8

Given that x is a variable of type int with the number 5 as its value, consider the following statement:

int y = !!x;

This is what I think it happens: x is implicitly casted to a bool and the first negation is executed, after that the last negation is made, so a cast and two negations.

My question is, isn't just casting to bool (executing int y = (bool)x; instead of int y = !!x) faster than using double negation, as you are saving two negations from executing.

I might be wrong because I see the double negation a lot in the Linux kernel, but I don't understand where my intuition goes wrong, maybe you can help me out.

3
  • 5
    There was no bool in C when the Linux kernel was first written.
    – jwdonahue
    Jul 6 '18 at 23:22
  • 2
    Bool me twice, shame on me.
    – jxh
    Jul 6 '18 at 23:32
  • 2
    There is no such thing as “implicitly casted”. A cast is a syntactic construct. x could have been implicitly converted to bool, but that's not what happens in !x, which has type int, and in !!x, which also has type int. Jul 7 '18 at 0:49
11

There was no bool type when Linux was first written. The C language treated everything that was not zero as true in Boolean expressions. So 7, -2 and 0xFF are all "true". No bool type to cast to. The double negation trick ensures the result is either zero or whatever bit pattern the compiler writers chose to represent true in Boolean expressions. When you're debugging code and looking at memory and register values, it's easier to recognize true values when they all have the same bit patterns.

Addendum: According the C89 draft standard, section 3.3.3.3:

The result of the logical negation operator ! is 0 if the value of its operand compares unequal to 0, 1 if the value of its operand compares equal to 0. The result has type int . The expression !E is equivalent to (0==E).

So while there was no Boolean type in the early days of the Linux OS, the double negation would have yielded either a 0 or a 1 (thanks to Gox for pointing this out), depending on the truthiness of the expression. In other words any bit pattern in the range of INT_MIN..-1 and 1..INT_MAX would have yielded a 1 and the zero bit pattern is self-explanatory.

1
  • @Ivan, thanks for the edit, my lesdixya must have kicked in, because I clearly remember looking at the <stdint.h> file before writing those constants! ;(
    – jwdonahue
    Jul 14 '18 at 4:39
1

C language unlike other languages does not have bool type. bool in C is actually defined in stdbool.h which is not included in many C projects. Linux kernel is one such projects, it would be a pain to go through Linux code and update everything to use bool now as well. That is reason why Linux kernel does not use bool in C.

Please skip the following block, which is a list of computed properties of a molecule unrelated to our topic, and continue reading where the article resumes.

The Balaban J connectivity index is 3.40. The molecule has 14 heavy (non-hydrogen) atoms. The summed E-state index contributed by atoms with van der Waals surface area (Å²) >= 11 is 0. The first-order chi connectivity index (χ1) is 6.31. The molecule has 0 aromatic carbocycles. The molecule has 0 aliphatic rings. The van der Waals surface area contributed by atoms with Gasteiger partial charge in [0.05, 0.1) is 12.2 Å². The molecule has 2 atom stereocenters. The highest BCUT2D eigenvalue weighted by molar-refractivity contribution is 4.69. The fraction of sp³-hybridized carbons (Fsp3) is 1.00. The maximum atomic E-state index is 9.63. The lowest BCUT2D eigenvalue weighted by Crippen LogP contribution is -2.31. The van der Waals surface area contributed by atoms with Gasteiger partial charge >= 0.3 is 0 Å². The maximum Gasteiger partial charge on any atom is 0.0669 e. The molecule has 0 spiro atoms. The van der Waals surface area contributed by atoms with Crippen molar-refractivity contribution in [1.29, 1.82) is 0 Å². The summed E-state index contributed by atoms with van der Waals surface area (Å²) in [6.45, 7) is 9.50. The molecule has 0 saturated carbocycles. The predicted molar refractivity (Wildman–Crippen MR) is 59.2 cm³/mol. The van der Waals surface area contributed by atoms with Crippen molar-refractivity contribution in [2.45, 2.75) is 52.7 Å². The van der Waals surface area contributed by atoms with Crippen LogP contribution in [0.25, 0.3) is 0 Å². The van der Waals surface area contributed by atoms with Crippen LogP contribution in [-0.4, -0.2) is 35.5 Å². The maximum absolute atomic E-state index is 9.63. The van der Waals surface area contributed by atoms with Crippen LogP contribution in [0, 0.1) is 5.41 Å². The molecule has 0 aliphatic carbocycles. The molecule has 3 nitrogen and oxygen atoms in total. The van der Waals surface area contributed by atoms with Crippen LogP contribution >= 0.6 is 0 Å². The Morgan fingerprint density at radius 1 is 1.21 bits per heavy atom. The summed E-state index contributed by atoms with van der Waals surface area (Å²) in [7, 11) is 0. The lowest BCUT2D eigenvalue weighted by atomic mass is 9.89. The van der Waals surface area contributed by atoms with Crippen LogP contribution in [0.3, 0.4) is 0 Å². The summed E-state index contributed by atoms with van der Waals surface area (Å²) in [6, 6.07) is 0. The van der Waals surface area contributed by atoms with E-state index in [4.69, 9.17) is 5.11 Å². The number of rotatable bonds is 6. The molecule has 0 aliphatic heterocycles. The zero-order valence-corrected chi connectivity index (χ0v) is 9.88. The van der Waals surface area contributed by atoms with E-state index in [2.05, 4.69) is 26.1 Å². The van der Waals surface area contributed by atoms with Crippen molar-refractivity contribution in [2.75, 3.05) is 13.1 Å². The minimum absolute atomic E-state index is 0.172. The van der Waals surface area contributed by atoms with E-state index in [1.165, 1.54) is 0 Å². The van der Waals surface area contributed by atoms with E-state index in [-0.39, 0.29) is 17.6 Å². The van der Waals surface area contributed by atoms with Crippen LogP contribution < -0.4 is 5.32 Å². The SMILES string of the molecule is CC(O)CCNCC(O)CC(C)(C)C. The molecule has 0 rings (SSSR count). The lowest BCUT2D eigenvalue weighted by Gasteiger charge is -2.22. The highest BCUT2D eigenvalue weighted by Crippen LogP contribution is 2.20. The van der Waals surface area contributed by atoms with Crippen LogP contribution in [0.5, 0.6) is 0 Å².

why !!x? This is done to ensure that value of y is either 1 or 0. As an example if you have this cocd

x=5;
int y = !!x;

We know that everything that non-zero values in C mean true. So above code would brake down to y= !!(5) followed by y = !(0) and than y = 1.

EDIT: One more thing, I just saw OP mentioned casting to bool. In C there is no bool as base type, bool is defined type, thus compilers do not cast integers to Boolean type.

EDIT 2: To further explain, in C++, Java and other languages when you type bool a = false you do not have to use headers or compile some other libraries or define bool type for bool type to work, it is already incorporated into compilers, where as in c you have to.

EDIT 3: bool is not the same as _Bool.

15
  • 1
    It may be true that 1 represents !false on many systems, but I am pretty sure that the only portable assumption you could make (prior to C99?), was that zero was false and non-zero was true. The compiler writers were free to use whatever bit pattern they liked for true and had to accept any non-zero value as true.
    – jwdonahue
    Jul 6 '18 at 23:43
  • 3
    @jwdonahue !false == 1 has been guaranteed since standardization at least (C89), so "many systems" includes all standard conforming ones.
    – eerorika
    Jul 6 '18 at 23:51
  • @user2079303 could be right, but all I know that gcc and clang guaranty !0 = 1. I cannot find examples of exact code, but in Linux kernel you would often see this if (x == 1) meaning x is true.
    – user5550963
    Jul 6 '18 at 23:55
  • 1
    "C language [...] does not have bool type" Well, not anymore. C99 introduced _Bool, which is intrinsic.
    – alk
    Jul 7 '18 at 6:20
  • 2
    The relevant part of the C11 standard can be read up here: port70.net/~nsz/c/c11/n1570.html#6.7.2
    – alk
    Jul 11 '18 at 14:22
0

The only reason I can imagine is because this saves some typing (7 chars vs 2 chars).

As @jwdonahue and @Gox have already mentioned, this is not the correct reason. C did not have bool when the linux kernel was written therefore casting to bool was not an option.

As far as efficiency goes, both are equivalent because compilers can easily figure this out. See https://godbolt.org/g/ySo6K1

bool cast_to_bool_1(int x) {
    return !!x;
}

bool cast_to_bool_2(int x) {
    return (bool) x;
}

Both the functions compile to the same assembly which uses the test instruction to check if the argument is zero or not.

test edi, edi   // checks if the passed argument is 0 or not
setne al        // set al to 0 or 1 based on the previous comparison
ret             // returns the result
1
  • 2
    It's only required to use 7 chars if you are using _Bool instead of bool. But, bool requires #include <stdbool.h>.
    – jxh
    Jul 6 '18 at 23:26

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